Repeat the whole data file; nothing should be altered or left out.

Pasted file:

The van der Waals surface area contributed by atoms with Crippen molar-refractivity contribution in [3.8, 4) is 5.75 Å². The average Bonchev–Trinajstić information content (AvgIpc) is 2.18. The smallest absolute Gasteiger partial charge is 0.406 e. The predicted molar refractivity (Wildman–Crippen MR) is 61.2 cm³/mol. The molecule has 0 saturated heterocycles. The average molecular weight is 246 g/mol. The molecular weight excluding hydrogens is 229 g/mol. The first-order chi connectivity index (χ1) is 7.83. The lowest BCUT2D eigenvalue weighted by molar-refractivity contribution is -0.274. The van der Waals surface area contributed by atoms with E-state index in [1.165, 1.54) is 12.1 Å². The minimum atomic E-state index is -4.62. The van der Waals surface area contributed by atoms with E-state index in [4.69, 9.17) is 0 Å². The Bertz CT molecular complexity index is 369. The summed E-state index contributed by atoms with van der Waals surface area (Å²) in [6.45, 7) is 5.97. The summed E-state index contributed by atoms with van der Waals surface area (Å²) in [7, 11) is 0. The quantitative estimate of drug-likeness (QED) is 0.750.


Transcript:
The van der Waals surface area contributed by atoms with Crippen molar-refractivity contribution in [3.8, 4) is 5.75 Å². The average Bonchev–Trinajstić information content (AvgIpc) is 2.18. The smallest absolute Gasteiger partial charge is 0.406 e. The predicted molar refractivity (Wildman–Crippen MR) is 61.2 cm³/mol. The molecule has 0 saturated heterocycles. The average molecular weight is 246 g/mol. The molecular weight excluding hydrogens is 229 g/mol. The first-order chi connectivity index (χ1) is 7.83. The lowest BCUT2D eigenvalue weighted by molar-refractivity contribution is -0.274. The van der Waals surface area contributed by atoms with E-state index in [1.165, 1.54) is 12.1 Å². The minimum atomic E-state index is -4.62. The van der Waals surface area contributed by atoms with E-state index in [4.69, 9.17) is 0 Å². The Bertz CT molecular complexity index is 369. The summed E-state index contributed by atoms with van der Waals surface area (Å²) in [6.45, 7) is 5.97. The summed E-state index contributed by atoms with van der Waals surface area (Å²) in [7, 11) is 0. The quantitative estimate of drug-likeness (QED) is 0.750.